Mental Health

Being Mean Seems To Be Trending


The pressure to please everyone and meet everyone’s expectation is growing more and more challenging with the rise of social media. From Tik-Tok to Facebook, it really is hard to be everything we “think” we need to be. Photo filters mask reality and the constant flow of negative opinions and angry comments can make even the happiest people grumpy. It seems as if being mean is trending and that is NOT ok.

CONFESSION: I woke up in a panic, as if I was young yesterday and today I woke up old. I still really can’t believe I’m 50. That is just 5 years younger than when my parents retired and moved here – which feels like just a couple of years ago. I moved into this house when I was 35! That’s a a baby!

Where does the time go? Why do I have this sense of intense pressure as if the clock ticks louder and faster now? Why am I bummed about my wrinkles and sagging skin? Who sets the standard of what 50 is supposed to look like or act like? I am almost ashamed of the thoughts in my head. Why do I put so much pressure on myself?

Then I read the news of the apparent suicide of former Miss USA, Cheslie Kryst.

Some of her last words were, “turning 30 feels like a cold reminder that I’m running out of time to matter in society’s eyes”.

She apparently jumped to her death Sunday. How sad. 😞 Her life was just beginning – and she already felt the pressures of society’s expiration date. We are obviously doing so much wrong! Something has to change.


Social media has its benefits. I love staying connected with friends and family, but I also see how much pressure it puts on people to be perfect and to meet everyone’s unrealistic expectations. In addition, being mean seems to be trending. Everyone has an opinion. Everyone wants to have a say in how you live, think and speak. And, social media gives everyone a platform to speak opinions and insults, causing even more pressure, anxiety and division. It’s like everyone wants to find fault in everyone. Everyone wants you to know you are broken. Lord knows I already know that. I’m human.

When did it start being ok to be so mean? Cheslie Kryst said she constantly was deleting comments from people saying she wasn’t pretty enough to be Miss USA – and even bashed her muscular physique. With increased “fans” and “friends” who are not really friends, comes increased critics and even enemies.

What if we only used social media to lift people up and find common ground?

Bullying Continues

As a kid, like most kids, I got teased for all kinds of stuff – for being skinny, for having freckles, big teeth, long hair, having a birthmark, for my choice of clothes, for being in the band, for smiling too much (yes, I actually was made fun of for that too), the list goes on. (Yes, this is a picture me, and no wonder I got teased! Look at those awesome flybacks! HA!)

Kids were mean but, even as a kid, I knew it was almost expected (kids being kids) but it still hurt. Now adults are even meaner. As an adult I have had had disapproval from the food I eat to not doing a post on a holiday someone felt I should address. How can anyone live up to everyone’s demands? Who do they think I am? Who do they think they are?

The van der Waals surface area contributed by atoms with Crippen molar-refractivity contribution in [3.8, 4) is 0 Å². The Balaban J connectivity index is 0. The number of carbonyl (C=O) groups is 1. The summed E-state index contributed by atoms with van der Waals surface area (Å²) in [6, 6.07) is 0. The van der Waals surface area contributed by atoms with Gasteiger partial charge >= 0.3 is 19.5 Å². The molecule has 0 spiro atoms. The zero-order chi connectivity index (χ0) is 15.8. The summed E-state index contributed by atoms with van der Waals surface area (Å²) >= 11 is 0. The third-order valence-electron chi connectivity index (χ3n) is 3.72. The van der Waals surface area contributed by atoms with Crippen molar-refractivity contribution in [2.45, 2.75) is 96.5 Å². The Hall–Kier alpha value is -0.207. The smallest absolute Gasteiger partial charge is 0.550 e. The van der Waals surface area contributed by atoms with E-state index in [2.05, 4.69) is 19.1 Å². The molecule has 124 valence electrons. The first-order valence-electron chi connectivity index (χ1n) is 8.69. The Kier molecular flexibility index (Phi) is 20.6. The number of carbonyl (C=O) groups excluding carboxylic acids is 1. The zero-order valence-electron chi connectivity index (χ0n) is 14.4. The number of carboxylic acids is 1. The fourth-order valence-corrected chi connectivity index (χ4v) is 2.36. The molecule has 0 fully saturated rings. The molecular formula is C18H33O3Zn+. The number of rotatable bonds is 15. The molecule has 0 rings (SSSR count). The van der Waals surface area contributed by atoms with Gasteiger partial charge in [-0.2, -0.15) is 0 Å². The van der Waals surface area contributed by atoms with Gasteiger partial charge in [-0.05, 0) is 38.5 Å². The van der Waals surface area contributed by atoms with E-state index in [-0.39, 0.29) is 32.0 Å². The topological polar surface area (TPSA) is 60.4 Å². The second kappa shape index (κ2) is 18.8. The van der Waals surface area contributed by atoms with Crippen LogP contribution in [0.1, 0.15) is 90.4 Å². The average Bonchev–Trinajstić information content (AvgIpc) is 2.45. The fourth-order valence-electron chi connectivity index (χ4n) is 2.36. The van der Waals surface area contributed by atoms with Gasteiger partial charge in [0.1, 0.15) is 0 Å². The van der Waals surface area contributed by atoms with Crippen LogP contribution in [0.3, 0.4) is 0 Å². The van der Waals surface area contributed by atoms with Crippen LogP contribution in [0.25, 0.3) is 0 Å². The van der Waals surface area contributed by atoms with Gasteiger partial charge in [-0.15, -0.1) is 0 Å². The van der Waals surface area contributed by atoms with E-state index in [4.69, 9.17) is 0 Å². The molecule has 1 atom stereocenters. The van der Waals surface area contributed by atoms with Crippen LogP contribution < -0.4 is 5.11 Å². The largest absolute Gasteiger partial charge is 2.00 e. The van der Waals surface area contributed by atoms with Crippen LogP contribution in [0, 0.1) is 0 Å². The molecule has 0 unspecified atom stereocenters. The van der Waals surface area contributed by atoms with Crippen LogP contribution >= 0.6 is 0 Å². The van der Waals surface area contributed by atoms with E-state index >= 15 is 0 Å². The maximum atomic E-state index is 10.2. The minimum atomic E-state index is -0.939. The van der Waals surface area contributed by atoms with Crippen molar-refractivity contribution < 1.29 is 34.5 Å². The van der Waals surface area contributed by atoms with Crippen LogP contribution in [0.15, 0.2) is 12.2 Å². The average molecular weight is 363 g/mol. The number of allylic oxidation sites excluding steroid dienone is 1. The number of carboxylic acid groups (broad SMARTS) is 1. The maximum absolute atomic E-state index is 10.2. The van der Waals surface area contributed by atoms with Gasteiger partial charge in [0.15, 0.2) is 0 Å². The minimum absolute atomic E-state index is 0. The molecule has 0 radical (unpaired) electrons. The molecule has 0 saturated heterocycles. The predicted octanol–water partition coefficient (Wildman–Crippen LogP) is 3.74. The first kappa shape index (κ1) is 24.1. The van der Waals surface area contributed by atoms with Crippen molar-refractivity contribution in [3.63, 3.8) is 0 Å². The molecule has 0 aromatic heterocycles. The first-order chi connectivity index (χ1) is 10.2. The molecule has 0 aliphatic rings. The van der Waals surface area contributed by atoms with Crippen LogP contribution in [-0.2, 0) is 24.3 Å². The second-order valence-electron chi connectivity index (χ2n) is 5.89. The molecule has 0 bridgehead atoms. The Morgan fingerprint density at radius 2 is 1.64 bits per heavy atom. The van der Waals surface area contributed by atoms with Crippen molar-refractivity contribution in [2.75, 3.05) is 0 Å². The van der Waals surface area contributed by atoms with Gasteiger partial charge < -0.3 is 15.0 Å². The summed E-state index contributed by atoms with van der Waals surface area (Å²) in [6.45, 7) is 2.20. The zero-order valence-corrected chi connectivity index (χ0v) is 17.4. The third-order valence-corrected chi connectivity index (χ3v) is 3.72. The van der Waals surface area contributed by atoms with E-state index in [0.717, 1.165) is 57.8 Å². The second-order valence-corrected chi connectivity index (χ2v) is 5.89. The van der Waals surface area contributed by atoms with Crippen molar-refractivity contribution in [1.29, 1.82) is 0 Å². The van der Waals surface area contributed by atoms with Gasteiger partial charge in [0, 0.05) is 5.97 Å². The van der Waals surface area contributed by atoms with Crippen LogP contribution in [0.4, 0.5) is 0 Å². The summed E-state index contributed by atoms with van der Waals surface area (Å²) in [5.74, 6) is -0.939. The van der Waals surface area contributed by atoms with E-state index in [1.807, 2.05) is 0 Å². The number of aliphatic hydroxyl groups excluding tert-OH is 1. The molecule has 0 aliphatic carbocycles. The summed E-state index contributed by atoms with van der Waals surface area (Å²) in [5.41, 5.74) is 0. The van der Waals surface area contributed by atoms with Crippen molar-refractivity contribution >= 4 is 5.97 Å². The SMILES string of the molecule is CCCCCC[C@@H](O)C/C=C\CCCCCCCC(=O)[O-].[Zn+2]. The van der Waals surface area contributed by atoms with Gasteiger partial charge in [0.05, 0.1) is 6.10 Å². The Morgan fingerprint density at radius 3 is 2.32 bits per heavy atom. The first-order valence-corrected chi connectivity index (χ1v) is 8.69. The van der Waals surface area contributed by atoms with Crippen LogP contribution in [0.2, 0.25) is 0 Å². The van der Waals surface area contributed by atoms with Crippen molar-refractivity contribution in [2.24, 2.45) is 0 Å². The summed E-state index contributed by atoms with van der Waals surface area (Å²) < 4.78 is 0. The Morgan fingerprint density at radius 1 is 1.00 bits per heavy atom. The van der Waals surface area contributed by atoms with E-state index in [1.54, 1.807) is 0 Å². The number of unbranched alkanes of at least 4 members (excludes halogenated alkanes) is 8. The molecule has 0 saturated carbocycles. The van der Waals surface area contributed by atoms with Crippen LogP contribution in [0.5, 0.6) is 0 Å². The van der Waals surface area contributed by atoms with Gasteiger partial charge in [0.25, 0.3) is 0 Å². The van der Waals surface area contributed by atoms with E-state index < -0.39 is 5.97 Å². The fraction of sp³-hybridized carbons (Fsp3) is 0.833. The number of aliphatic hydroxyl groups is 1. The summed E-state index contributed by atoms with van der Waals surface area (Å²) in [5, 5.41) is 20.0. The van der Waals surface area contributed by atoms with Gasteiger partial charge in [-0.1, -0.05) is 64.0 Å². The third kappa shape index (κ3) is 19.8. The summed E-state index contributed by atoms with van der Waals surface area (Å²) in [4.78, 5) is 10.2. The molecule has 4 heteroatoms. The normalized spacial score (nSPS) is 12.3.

American Needs To Grow Up

We need to quit acting like jealous mean grade school bullies. America needs change and it has to start with each one of us and how we treat people.

We need to reshape society and not let “them” (whoever “they” are) tell us what old is, pretty is, right is, etc. We need to do our part. So what if it only impacts our small circle of active friends on facebook. Even if OUR COMMITMENT can impact ONE LIFE, it’s enough.


Look how suicide mirrors social media usage, according to the Our World In Data.

The answer is not escaping social media. I believe the answer is helping to reshape social media. If you feel the same way I do then YOU can help me make a difference. YOU can be light. YOU can remind people that our imperfect normal lives are awesome!

WHAT IF, we all did our part to make social media more positive. Think of the difference it would make – even if 20 of us, 50 of us, 100 of us… committed to doing our part. If we REFUSED to participate, like or share anything negative, ugly or stressful? We can do our part to help fight only bullying and depression, and improve the atmosphere of our society online and in our local communities.

Lift someone up today. Point out strengths. Honor people publicly. Respect people. If you can’t say anything nice, stay quiet. If you don’t agree, it’s ok. Don’t argue. Make a commitment to NOT point out people’s differences or weaknesses. Make a commitment to keep your mouth lovingly and patiently closed and your typing fingers off the keyboard when you are upset. Be intentionally loving and supportive everywhere you go.

Let’s not use social media to publicly slander a business or a person. Let’s share joy, love, knowledge, encouragement and hope. Let’s cover people’s weaknesses, not expose them. Let’s live a life that brings light and joy everywhere we go.

I love Taylor Madu’s Instagram bio: “I’m going to spend the rest of my life making people feel less broken”. What if we all lived with that goal?

Wow. What a world we’d live in.


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Owner of Lift Vero and motivational "pfitness, pfood and pfaith" blogger in Vero Beach, Florida.

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